Analytical evaluation of the PapilloCheck test, a new commercial DNA chip for detection and genotyping of human papillomavirus

Véronique Dalstein, Sandra Merlin, Corinne Bali, Maëlle Saunier, Roger Dachez, Christophe Ronsin
Journal of Virological Methods 2009, 156 (1-2): 77-83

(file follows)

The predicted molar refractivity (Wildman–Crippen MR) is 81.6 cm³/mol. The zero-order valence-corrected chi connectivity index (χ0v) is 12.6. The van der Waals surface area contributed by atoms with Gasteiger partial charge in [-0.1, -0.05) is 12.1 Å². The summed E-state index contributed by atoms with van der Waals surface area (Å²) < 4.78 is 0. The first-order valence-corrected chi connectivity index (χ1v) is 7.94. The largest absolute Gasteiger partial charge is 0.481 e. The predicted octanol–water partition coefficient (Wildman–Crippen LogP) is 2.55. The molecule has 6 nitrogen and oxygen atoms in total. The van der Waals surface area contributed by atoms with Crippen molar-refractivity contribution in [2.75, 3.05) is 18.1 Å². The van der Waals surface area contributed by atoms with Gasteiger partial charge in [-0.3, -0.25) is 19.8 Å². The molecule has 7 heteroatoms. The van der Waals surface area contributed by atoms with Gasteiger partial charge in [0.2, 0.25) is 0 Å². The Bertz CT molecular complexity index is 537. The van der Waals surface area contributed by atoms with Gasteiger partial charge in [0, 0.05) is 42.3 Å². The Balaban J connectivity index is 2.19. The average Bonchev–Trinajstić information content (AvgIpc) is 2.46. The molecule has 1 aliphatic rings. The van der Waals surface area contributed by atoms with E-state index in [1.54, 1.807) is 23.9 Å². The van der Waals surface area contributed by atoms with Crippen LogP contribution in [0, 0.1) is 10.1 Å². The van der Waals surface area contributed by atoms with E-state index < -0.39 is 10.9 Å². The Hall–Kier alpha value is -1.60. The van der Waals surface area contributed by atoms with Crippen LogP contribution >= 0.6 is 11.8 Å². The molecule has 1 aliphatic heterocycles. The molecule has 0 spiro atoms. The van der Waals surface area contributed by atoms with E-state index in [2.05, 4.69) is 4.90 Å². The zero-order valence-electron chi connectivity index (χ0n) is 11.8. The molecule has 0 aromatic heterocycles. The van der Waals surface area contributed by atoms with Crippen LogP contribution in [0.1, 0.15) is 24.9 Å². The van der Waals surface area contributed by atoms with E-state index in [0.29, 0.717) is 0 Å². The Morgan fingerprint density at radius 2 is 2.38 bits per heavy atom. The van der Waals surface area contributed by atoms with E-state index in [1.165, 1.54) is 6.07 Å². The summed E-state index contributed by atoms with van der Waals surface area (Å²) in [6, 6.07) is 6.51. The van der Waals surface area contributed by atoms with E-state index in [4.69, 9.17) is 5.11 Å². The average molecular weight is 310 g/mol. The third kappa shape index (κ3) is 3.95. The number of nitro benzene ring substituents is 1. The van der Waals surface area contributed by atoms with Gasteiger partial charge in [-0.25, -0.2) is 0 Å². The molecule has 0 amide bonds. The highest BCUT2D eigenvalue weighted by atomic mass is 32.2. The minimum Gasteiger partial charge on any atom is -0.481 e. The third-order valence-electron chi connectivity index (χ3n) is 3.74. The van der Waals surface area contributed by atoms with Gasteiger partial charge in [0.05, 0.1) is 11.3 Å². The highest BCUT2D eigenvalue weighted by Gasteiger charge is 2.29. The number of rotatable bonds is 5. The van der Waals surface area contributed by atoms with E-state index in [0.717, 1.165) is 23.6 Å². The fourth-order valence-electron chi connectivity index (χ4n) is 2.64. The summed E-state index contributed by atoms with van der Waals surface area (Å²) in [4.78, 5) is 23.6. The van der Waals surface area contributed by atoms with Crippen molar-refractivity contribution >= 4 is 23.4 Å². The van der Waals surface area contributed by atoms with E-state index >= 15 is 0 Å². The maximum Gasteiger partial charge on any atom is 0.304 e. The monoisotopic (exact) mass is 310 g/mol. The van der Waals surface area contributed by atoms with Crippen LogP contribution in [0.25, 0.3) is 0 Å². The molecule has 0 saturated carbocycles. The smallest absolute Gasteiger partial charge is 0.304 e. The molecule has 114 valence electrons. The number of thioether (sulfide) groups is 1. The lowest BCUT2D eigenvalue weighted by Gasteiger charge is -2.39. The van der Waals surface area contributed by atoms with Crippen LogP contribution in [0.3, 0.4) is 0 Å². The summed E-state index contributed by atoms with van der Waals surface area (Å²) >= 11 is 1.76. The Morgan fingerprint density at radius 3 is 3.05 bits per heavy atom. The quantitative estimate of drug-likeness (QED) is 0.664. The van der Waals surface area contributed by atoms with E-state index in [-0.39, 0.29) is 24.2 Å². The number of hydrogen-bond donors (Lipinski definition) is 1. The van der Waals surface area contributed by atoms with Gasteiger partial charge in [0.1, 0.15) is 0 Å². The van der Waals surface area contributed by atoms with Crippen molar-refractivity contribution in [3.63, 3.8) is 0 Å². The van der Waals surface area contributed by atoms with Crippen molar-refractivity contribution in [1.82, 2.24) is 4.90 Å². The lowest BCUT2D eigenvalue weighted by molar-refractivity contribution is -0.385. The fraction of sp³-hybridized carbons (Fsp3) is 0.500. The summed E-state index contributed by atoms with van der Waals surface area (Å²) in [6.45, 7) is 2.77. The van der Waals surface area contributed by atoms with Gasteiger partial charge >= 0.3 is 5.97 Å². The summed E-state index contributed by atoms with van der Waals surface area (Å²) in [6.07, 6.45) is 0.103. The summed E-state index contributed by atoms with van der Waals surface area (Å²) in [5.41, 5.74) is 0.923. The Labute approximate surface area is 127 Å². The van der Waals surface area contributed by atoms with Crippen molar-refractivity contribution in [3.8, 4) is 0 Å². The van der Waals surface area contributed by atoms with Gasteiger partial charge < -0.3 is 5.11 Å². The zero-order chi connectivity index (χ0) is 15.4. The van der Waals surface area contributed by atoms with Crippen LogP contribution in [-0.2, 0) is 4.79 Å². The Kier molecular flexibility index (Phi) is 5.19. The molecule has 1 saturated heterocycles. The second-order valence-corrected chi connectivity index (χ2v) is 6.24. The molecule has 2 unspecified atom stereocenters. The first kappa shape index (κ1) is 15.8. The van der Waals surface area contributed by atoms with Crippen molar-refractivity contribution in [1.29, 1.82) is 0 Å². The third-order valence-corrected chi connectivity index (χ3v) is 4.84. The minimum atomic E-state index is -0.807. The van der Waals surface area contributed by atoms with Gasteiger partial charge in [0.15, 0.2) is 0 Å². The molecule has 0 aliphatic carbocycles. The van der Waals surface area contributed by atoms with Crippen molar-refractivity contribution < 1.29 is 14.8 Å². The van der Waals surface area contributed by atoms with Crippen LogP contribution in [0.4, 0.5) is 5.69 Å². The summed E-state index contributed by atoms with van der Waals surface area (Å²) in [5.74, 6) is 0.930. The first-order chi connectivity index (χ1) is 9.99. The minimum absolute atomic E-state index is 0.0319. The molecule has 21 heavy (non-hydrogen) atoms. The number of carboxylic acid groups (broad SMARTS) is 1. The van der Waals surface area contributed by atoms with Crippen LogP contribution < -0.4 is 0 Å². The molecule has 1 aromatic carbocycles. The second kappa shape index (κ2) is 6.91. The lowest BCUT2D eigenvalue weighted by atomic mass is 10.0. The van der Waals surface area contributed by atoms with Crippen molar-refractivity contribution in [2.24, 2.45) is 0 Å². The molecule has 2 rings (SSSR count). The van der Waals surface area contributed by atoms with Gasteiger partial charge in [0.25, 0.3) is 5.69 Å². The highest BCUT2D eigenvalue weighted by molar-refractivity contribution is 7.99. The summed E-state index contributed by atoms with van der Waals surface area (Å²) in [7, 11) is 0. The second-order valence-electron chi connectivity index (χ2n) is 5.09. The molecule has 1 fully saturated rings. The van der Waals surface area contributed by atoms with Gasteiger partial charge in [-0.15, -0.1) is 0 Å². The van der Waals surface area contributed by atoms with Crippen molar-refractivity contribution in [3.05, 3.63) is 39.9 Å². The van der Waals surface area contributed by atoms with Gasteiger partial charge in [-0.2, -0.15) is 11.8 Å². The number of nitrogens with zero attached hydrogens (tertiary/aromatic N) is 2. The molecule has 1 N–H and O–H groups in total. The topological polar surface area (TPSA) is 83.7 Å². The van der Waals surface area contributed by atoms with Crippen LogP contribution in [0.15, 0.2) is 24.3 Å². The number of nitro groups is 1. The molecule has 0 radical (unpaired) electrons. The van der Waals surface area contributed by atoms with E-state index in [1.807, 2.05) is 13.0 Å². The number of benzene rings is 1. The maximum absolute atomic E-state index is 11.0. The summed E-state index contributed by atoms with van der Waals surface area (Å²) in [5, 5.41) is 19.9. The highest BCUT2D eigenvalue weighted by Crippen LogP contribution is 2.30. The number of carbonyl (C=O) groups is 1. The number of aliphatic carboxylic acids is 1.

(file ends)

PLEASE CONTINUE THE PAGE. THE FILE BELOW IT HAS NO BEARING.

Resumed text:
Recently, a commercially available HPV DNA chip, the PapilloCheck test, developed by Greiner Bio-One, has become available for human papillomavirus (HPV) genotyping. The PapilloCheck test is a PCR-based test using a new consensus primer set targeting the E1 HPV gene. HPV oligoprobes immobilized on a DNA chip allow for the identification of 24 HPV types from the amplified product. In the present study, the analytical performance of the PapilloCheck test is compared to the Linear Array HPV genotyping test (Roche Diagnostics). Cervical specimens collected in PreservCyt (Cytyc) solution and obtained from women who presented abnormal cytological findings were tested primarily by the Hybrid Capture 2 High-Risk assay (HC2-HR, QIAGEN). A total of 144 samples were selected according to the signal intensity obtained with the HC2-HR test, expressed as RLU/CO value, and divided into 4 groups as follows: [0-1] RLU/CO (negative HC2-HR result, 34 samples); [1-5] RLU/CO (positive HC2-HR result, 30 samples); [5-40] RLU/CO (positive HC2-HR result, 40 samples); >40 RLU/CO (positive HC2-HR result, 40 samples). The concordance levels between the HC2-HR test and each of the genotyping assays was similar (88.8%) and the crude agreement between these assays was considered as "good". The detailed analysis of the discrepant results confirmed a possibly high rate of false positive results of HC2-HR test in the 1-5 RLU/CO grey zone. Genotype-specific comparison analysis was limited to the 23 HPV types detected by both genotyping assays (HPV types 6, 11, 16, 18, 31, 33, 35, 39, 40, 42, 45, 51, 52, 53, 55, 56, 58, 59, 66, 68, 70, 73 and 82). Of the 135 samples available for comparison, 91 (67.4%) showed absolute agreement between the assays (concordant genotype-specific results), 34 (25.1%) showed correspondence for some but not all genotypes detected by both assays (compatible genotype-specific results), and the remaining 10 (7.4%) samples did not show any similarity between the tests (discordant results). The majority of discordances were found in samples containing multiple HPV types and in samples harboring low amounts of HPV. For some HPV genotypes, there were slight differences in the detection rate between the two genotyping methods. The Linear Array test seemed to be more sensitive to detect HPV type 53 whereas PapilloCheck test seemed to be more sensitive to detect HPV type 56. For the other genotypes, including HPV types 16 and 18, the results obtained by the two methods did not differ significantly. In conclusion, this study shows that the PapilloCheck test and the Linear Array test give comparable results for detecting HPV in cervical specimens. However, these results also suggest that there is a need to standardize the type-specific sensitivity of genotyping methods and to evaluate their accuracy to detect multiple HPV infections. This would be a prerequisite for the use of genotyping assays in cervical cancer screening algorithms.

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